: got nomophobia? :

Don’t laugh. You probably do. Nomophobia, you see, is shorthand for ‘no-mobile-phone phobia’ — which is a fancy way of saying separation anxiety. shocked-woman

Yeah, not so funny now, is it? 66% of you all have it — that’s two-thirds if you’re keeping score, a pretty lopsided majority. Now, way back when nomophobia was first identified in 2008, only 53% of us were afflicted. These days, it’s the most widespread phobia in the world, practically epidemic.

We’re hopelessly besotted with our smartphones. We check them upwards of 34 times a day. So ubiquitous are these things, they’ve quietly replaced the wristwatch as the timepiece of choice. We’d rather gaze into the glare of a 4-inch screen than look upon a beautifully crafted work of art. What does that say about us? Nothing good, I’m afraid.

Cheer up, though, there are worse things. And all of them emanate from our deep and abiding love for technology. Ever hear of scrotal hyperthermia? No? That’s what you get when a laptop is, literally, atop a lap. The temperature in said region shoots up as much as 6º in an hour and sperm production halts.

How about erythema ab igne? Maybe you know it as toasted-skin syndrome or laptop thigh, it’s the lacy discoloration of skin caused by excessive heat. The main culprits used to be heating pads and hot water bottles, things we now consider quaint. Remember them? Now, we’re more likely to sit with a laptop on our sore backs.

And you’re familiar with texting thumb, aren’t you? Sure you are, that’s when you work the poor thing to death with your constant texting and emails. But my favorite new ailment is phantom vibration syndrome. It has us believing the phone’s ringing (or vibrating) when it’s not. Yes, boys and girls, we’re starting to hallucinate.

Surprisingly, I don’t suffer from any of those; I suffer from iPosture. Or cervicalgia. Oh, why mince words; it’s a hunchback. We get it from slumping over computers and cell phones. Recent evidence also suggests such poor posture contributes to making us dumber, as well. Who cares, right? We look like Quasimodo — brains won’t help.

Here’s the kicker: I read where many people consider their phones the modern equivalent of the newspaper. You know why? Because they take it to the john with them. That’s gross. Come on, get away from the smartphone. You don’t know where that thing’s been. Ew.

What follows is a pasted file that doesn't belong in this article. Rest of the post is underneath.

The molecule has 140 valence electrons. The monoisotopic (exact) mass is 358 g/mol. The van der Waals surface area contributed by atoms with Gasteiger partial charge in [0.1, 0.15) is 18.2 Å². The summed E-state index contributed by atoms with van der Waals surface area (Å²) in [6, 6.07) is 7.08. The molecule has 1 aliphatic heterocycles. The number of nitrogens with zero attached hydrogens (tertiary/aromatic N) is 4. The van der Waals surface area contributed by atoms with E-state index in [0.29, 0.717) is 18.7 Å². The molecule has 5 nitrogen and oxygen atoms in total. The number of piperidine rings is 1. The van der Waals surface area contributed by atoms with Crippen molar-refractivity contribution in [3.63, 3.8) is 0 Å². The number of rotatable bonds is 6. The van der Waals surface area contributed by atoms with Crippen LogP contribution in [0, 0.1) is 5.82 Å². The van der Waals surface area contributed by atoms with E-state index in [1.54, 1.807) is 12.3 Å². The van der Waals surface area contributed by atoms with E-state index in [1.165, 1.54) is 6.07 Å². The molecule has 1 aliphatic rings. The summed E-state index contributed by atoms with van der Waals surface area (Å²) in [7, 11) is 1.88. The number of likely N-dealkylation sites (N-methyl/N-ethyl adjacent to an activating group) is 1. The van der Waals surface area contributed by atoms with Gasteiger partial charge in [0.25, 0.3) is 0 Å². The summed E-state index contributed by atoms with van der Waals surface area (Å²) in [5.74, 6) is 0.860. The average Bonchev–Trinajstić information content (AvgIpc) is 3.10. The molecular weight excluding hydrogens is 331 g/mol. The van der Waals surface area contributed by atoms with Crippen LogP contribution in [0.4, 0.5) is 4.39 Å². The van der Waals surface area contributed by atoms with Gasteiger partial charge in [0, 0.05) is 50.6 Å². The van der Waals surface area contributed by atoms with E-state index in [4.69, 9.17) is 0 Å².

Copyright © 2014 Publikworks

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19 Responses to “: got nomophobia? :”

  1. cecilia

    This is Too awful for words – she said quicky checking her phone- but what about the endless latent panic of no quite knowing exactly where your phone is!!.. I have that all the time.. love love.. c

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  2. Taswegian1957

    Thank goodness I”m not a sufferer. I don’t have a smartphone, only a stupid phone, the normal kind and sometimes I forget to take it with me when I go out. I do look at pictures of smartphones and think about buying one so I might have the symptoms but I can’t afford to spend $800 on a phone I will forget or drop down the loo! :)

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    • publikworks

      Trust me , Taswegian1957, you don’t need a smartphone. You’re already pretty brilliant. I only wish I had your brains.

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  3. Valentine Logar

    I have two phones, one for work and one for personal use. My personal phone is not a smart phone and I like it that way. My work phone is and I haven’t yet fully set it up, I dread doing so and I already hate it.

    Most days, left to my own devices I leave both of them in the car. I think I am the 1/3 who couldn’t care.

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  4. Blogdramedy

    I don’t have a cell phone, smart or otherwise.
    And I leave my answering machine on my home phone in the “on” position all the time.

    Because I don’t like talking to people. Unless they’re tele-marketers and then I go all nuts on them and they hang up. That I like.

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    • publikworks

      And I don’t have a landline for that very reason: my cell phone has an ‘off’ button. nert nert nert.

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  5. silkpurseproductions

    One phone for me. Yes, it is a Smart Phone. I hate talking on the phone so I seldom do. I use mine, like you said, as a watch, as a camera, as a timer but seldom as a phone. I tend to leave it in the last corner I was in and I have no separation anxiety about at all. Don’t ask the people who are trying to reach me how they feel about me never having my phone with me. It won’t be pretty.

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    • publikworks

      Like you, I don’t often use mine as a phone. As a result, I’ve accumulated thousands of rollover minutes, but always exceed my data plan. By a lot. I’ll need to start leaving it behind more often.

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